C&D Associates Inc. heaters (FAA/PMA direct replacements for Janitrol and South Wind) call for overhaul at 2,000 hours with no ADs, but there is a recommended pressure decay test each 250 hours after reaching 2,000 hours.
Does an AD Affect My Heater?
All aircraft with a Janitrol heater of the "B" series (1 1/2-inch exhaust) have airworthiness directives. There are no ADs at this time on the "S" series heaters installed in the Baron manufactured prior to 1973 or the Travel Air. It would be prudent, however, for the owners of these airplanes to periodically perform a pressure decay test to check for leakage.
What ADs Affect My Aircraft?
AD 2004-21-05 affects heaters identified as Janitrol or Jan-Aero Devices of the "B" series design, installed in most Pipers except early models of Twin Comanche and early Aztec. This AD requires mandatory inspection and a pressure decay test for leakage every 100-hour inspection or two years. The purpose of the pressure decay test is to test for cracks or leaks in the combustion liner. Overhaul even with a new ceramic style combustion tube cannot eliminate the AD from a Janitrol heater.
AD 81-09-09 affects most South Wind heaters and mandates 250-hour inspections and overhaul with a pressure decay test at each 1,000 hours.
What Inspections Can I Do?
Pilots and owners operating under FAR 91 can perform checks needed to assure proper operation of the heater prior to flight. Ensure that the combustion and ventilating air inlets, fuel drain line, and exhaust outlet, are not damaged and free from obstructions.
Adjust the temperature control for a low setting and perform an operational check. (Use a thermometer [0 to 300 F] in the defrost outlet to determine the temperature range from low to high.) After the heater has begun to burn in low, allow it to run a minimum of two minutes to ensure proper operation.
Move the heater control to mid-range and verify that the heater produces medium heat. Once mid-range has been verified, move the heat control to high. A high temperature of 200 F in the defrost outlet is reasonable. Set the thermostat to low, allowing the heater to run in this setting for two minutes to purge the combustion chamber prior to shutdown.
If the heater does not work when the system is turned on, there is a simple preliminary check. Verify the heater circuit breaker is set or is not activated. With the heater switch on, confirm there is airflow coming from the exhaust of the heater, and at the same time smell the exhaust for a fuel smell.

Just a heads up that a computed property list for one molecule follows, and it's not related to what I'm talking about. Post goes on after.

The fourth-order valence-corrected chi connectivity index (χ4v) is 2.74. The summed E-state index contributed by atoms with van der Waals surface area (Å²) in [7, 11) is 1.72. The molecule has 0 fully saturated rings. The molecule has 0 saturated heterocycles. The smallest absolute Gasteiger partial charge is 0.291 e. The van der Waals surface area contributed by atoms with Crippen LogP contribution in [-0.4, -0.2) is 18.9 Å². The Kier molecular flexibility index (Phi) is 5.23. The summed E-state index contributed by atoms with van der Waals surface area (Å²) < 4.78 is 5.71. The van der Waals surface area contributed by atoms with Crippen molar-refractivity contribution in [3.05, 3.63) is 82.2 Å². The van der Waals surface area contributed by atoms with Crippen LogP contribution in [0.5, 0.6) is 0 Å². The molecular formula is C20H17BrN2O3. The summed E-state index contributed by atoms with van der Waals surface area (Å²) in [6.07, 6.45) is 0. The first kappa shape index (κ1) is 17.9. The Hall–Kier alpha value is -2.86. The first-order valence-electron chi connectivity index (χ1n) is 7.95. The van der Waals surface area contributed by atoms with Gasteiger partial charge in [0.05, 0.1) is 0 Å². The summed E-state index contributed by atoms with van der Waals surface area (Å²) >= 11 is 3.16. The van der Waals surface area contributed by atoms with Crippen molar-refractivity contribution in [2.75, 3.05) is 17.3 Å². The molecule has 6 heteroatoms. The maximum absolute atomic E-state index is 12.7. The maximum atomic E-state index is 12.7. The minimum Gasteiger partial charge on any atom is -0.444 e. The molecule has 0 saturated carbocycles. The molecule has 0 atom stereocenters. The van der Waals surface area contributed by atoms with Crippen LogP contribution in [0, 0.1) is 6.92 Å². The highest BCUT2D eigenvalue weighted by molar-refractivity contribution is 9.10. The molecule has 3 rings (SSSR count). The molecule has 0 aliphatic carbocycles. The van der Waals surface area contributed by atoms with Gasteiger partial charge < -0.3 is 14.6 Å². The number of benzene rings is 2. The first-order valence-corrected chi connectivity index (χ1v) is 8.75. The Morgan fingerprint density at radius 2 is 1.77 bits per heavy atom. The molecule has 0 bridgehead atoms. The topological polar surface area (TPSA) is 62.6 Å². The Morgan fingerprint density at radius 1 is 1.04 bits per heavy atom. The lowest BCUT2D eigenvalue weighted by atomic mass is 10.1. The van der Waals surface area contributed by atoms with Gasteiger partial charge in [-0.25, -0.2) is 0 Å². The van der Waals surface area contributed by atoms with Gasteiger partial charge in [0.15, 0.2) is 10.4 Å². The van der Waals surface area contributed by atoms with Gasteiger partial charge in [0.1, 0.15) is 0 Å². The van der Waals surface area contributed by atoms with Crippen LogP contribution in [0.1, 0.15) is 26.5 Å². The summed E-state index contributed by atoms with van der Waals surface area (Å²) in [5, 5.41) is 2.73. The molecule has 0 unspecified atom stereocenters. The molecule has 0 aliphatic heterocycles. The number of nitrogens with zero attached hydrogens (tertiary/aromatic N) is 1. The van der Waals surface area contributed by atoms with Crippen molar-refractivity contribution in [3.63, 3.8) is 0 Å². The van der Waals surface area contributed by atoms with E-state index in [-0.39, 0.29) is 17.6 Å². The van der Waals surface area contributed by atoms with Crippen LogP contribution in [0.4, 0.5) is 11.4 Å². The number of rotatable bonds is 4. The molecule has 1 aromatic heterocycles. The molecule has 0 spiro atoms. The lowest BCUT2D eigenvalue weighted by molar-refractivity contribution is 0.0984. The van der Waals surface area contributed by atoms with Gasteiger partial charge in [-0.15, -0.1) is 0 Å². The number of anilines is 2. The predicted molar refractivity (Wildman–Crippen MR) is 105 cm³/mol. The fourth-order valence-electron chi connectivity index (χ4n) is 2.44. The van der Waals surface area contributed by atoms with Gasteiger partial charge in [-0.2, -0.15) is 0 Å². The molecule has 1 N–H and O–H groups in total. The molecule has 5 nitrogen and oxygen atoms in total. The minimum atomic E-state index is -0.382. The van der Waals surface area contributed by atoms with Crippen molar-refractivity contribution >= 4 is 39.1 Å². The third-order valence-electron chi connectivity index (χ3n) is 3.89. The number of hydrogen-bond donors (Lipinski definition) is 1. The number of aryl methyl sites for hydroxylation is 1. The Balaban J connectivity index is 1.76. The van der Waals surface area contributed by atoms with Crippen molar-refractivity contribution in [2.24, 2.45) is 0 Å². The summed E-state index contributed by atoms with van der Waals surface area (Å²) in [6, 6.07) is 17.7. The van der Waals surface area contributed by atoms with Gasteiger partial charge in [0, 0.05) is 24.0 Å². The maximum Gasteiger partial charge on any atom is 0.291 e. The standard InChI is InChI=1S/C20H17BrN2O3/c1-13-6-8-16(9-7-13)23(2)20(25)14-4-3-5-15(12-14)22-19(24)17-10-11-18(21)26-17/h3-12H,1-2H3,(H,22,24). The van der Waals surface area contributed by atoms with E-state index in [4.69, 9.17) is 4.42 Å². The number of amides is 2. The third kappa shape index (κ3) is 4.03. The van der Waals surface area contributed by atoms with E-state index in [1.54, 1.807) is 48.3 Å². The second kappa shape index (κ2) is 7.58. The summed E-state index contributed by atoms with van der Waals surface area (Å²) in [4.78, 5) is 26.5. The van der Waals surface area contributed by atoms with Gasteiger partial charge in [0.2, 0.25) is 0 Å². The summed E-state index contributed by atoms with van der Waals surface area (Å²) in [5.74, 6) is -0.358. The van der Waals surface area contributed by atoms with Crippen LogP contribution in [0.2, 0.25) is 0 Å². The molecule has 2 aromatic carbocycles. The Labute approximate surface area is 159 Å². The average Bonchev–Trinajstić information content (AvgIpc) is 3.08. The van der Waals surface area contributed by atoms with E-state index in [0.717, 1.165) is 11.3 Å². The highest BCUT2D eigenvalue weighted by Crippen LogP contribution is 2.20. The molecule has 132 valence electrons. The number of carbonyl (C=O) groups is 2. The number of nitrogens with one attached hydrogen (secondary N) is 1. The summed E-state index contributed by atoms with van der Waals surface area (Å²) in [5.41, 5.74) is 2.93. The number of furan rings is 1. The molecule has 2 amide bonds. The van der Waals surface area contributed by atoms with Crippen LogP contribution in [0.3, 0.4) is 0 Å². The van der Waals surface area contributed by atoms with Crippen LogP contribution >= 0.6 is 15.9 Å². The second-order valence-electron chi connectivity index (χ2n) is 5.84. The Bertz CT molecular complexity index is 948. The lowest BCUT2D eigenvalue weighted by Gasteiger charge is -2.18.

No airflow from the exhaust pipe may result from a bad blower or no power to the heater control switch, which may be caused by an activated circuit breaker.
If there is airflow from the exhaust accompanied by a fuel smell but no burn, the spark plug, glow plug, or ignition may have failed. With airflow from the exhaust but no fuel smell, it is possible that failure of the thermostat, fuel pump, or fuel solenoid valve could be suspected.
Knowing these indications reduces troubleshooting time required to have the system back up and running. (A more complete troubleshooting guide can be found at www.aircraftheater.com.)
What Is the Most Common Cause of Heater Failure?
In Janitrol product line, the most common cause of a heater failing to produce heat is the spark plug. When a heater burns fuel, it leaves a coating on the plug. This coating creates a corrosive effect through the summer months when the heater is not used, etching the ceramic insulator of the spark plug. The next season, the spark will follow the path of least resistance down the etched ceramic, which will cause the plug to misfire. Fuel burn will be incomplete, causing low or no heat. Because of the shiny protective coating on the ceramic, they can only be cleaned by wiping with a nonabrasive cloth. Never sand or bead blast, as it will remove this protective coating. It is recommended that the spark plug be replaced each heating season and the gap be checked.
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Hartzell's new I-Series heaters directly replace Hartzell and Janitrol branded B-Series heaters and are exempt from the requirements of Airworthiness Directive 2004-21-05 applicable to the B-Series.